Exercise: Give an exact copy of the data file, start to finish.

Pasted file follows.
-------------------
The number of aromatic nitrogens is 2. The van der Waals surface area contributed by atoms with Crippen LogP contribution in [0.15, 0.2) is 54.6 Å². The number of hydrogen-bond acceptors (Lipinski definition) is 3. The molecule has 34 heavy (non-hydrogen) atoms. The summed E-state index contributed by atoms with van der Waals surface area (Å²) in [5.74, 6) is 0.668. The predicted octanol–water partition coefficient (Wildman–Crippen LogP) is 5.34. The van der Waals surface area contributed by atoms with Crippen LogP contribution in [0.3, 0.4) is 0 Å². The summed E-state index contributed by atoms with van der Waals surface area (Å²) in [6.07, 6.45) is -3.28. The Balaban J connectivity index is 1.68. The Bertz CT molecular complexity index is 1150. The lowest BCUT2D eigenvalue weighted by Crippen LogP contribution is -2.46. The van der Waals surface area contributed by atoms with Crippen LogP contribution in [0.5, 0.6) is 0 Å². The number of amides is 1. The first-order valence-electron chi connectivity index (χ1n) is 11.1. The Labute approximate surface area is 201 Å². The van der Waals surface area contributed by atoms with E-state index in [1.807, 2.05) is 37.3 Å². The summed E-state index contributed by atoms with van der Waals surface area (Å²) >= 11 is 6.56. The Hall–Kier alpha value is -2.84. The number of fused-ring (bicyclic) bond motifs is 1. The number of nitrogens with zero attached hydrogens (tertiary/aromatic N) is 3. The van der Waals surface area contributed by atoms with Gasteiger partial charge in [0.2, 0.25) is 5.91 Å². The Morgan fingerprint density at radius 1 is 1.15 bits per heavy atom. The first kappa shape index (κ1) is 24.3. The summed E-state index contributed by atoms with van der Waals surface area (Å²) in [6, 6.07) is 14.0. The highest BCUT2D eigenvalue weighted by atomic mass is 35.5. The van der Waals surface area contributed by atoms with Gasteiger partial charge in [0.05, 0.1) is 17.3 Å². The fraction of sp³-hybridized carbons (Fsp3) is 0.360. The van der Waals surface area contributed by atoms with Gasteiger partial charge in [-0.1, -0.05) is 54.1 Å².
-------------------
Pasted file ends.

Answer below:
The number of aromatic nitrogens is 2. The van der Waals surface area contributed by atoms with Crippen LogP contribution in [0.15, 0.2) is 54.6 Å². The number of hydrogen-bond acceptors (Lipinski definition) is 3. The molecule has 34 heavy (non-hydrogen) atoms. The summed E-state index contributed by atoms with van der Waals surface area (Å²) in [5.74, 6) is 0.668. The predicted octanol–water partition coefficient (Wildman–Crippen LogP) is 5.34. The van der Waals surface area contributed by atoms with Crippen LogP contribution in [0.3, 0.4) is 0 Å². The summed E-state index contributed by atoms with van der Waals surface area (Å²) in [6.07, 6.45) is -3.28. The Balaban J connectivity index is 1.68. The Bertz CT molecular complexity index is 1150. The lowest BCUT2D eigenvalue weighted by Crippen LogP contribution is -2.46. The van der Waals surface area contributed by atoms with Crippen LogP contribution in [0.5, 0.6) is 0 Å². The number of amides is 1. The first-order valence-electron chi connectivity index (χ1n) is 11.1. The Labute approximate surface area is 201 Å². The van der Waals surface area contributed by atoms with E-state index in [1.807, 2.05) is 37.3 Å². The summed E-state index contributed by atoms with van der Waals surface area (Å²) >= 11 is 6.56. The Hall–Kier alpha value is -2.84. The number of fused-ring (bicyclic) bond motifs is 1. The number of nitrogens with zero attached hydrogens (tertiary/aromatic N) is 3. The van der Waals surface area contributed by atoms with Gasteiger partial charge in [0.2, 0.25) is 5.91 Å². The Morgan fingerprint density at radius 1 is 1.15 bits per heavy atom. The first kappa shape index (κ1) is 24.3. The summed E-state index contributed by atoms with van der Waals surface area (Å²) in [6, 6.07) is 14.0. The highest BCUT2D eigenvalue weighted by atomic mass is 35.5. The van der Waals surface area contributed by atoms with Gasteiger partial charge in [0.05, 0.1) is 17.3 Å². The fraction of sp³-hybridized carbons (Fsp3) is 0.360. The van der Waals surface area contributed by atoms with Gasteiger partial charge in [-0.1, -0.05) is 54.1 Å².